Lenovo passed Dell in first-quarter PC shipments, while Hewlett-Packard continued to lead all vendors worldwide, according to research firm IDC.
HP shipped 15.7 million PCs, 18 percent of the total number shipped, up 3.2 percent from the 15.2 million PCs it shipped in the first quarter last year, according to IDC's Worldwide Quarterly PC Tracker.
Lenovo shipped 11.7 million PCs in the first quarter, up 43.7 percent from the same period last year. Overall, Lenovo has 13.4 percent of the worldwide PC market share.
Dell shipped 10.1 million PCs (11.6 percent share), compared to 10.3 million in the year-ago quarter.
Acer finished fourth with 8.6 million shipments (9.9 percent share), down 3.7 percent from last year, and Asus gained significant ground to finish fifth with 5.3 million PCs shipped, up 22 percent from the same period last year.
Overall, the worldwide PC market shipped 87.1 million units, up 2.3 percent from last year. The totals from all vendors outside the top five dropped 6.5 percent.
Lenovo's phenomenal growth rate is due to its ability to "capitalize on the missteps of others in the PC market" and expand its channel reach in the Americas and Europe, according to IDC in a statement.
Meanwhile, Asus saw its strongest gains in Asia-Pacific and EMEA, which represents the large majority of its shipments, according to IDC. "Although its U.S. business barely changed from a year ago, the vendor has stepped in to fill the void left by other vendors, making inroads that it may be able to build on going forward," wrote IDC in the statement.
From a geographic standpoint, PC shipments in the U.S. increased a modest 1 percent in the first quarter, in line with IDC's previous forecast of 0.6 percent growth, according to the research firm. "The quarter's performance [in the U.S.] reflects ongoing market changes as consumers consider the forthcoming release of Windows 8 amid competition from media tablets and a slow economy," wrote IDC.
Hard-drive constraints and a still-weak economy accounted for limited growth, according to IDC.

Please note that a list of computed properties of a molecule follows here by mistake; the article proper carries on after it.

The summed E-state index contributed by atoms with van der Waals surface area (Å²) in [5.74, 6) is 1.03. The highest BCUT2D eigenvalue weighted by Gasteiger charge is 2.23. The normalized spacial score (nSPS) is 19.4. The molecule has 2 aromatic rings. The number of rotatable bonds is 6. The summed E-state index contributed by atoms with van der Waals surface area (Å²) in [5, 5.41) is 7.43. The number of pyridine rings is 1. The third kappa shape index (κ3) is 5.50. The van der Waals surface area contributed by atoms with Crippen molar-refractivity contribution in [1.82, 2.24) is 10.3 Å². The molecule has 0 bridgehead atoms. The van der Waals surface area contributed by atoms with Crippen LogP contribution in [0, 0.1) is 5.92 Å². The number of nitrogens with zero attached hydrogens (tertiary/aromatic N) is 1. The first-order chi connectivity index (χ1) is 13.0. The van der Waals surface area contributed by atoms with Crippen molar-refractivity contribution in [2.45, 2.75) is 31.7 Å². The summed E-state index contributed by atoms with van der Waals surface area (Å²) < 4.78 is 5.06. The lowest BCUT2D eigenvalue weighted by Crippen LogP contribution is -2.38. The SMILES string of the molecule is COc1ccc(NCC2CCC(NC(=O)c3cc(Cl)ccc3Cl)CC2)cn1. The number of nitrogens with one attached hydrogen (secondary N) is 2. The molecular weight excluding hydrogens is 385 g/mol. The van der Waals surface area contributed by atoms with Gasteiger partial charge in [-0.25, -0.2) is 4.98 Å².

Meanwhile, Raymond James & Associates does not expect any meaningful drag from hard-drive constraints going forward, wrote Brian Alexander, managing director, technology supply chain, at Raymond James.
"The second half of 2012 should show more meaningful industry unit growth, as OEMs position themselves for the release of Microsoft's Windows 8 operating system and Intel's Ivy Bridge processor (ultrabooks). As a result, we expect year-over-year PC unit growth to ramp toward 10 percent by 4Q12," Alexander wrote in a report.
NEXT: HP Rebuilding Momentum
HP's U.S. market share, 28 percent, is the company's highest first-quarter mark, Raymond James noted.
"This performance, in our opinion, suggests the fallout from the August 18 announcement that it might exit the PC business has eased," wrote Raymond James' Alexander. "We believe HP is rebuilding momentum with the channel based on our conversations with resellers and distributors and note that Meg Whitman is doing a nice job communicating and executing on channel commitment. Recent channel policy changes that de-emphasize direct sales are resonating."
In addition, Alexander wrote that HP's decision to combine its Personal Systems Group and the Imaging and Printing Group should make it easier to do business with HP, rectifying a common complaint from the channel.
"These factors should not be underestimated given the majority of HP's sales go through the channel and recent uncertainty about HP's PC business, channel commitment and ability to execute have contributed to dismal results," Alexander wrote.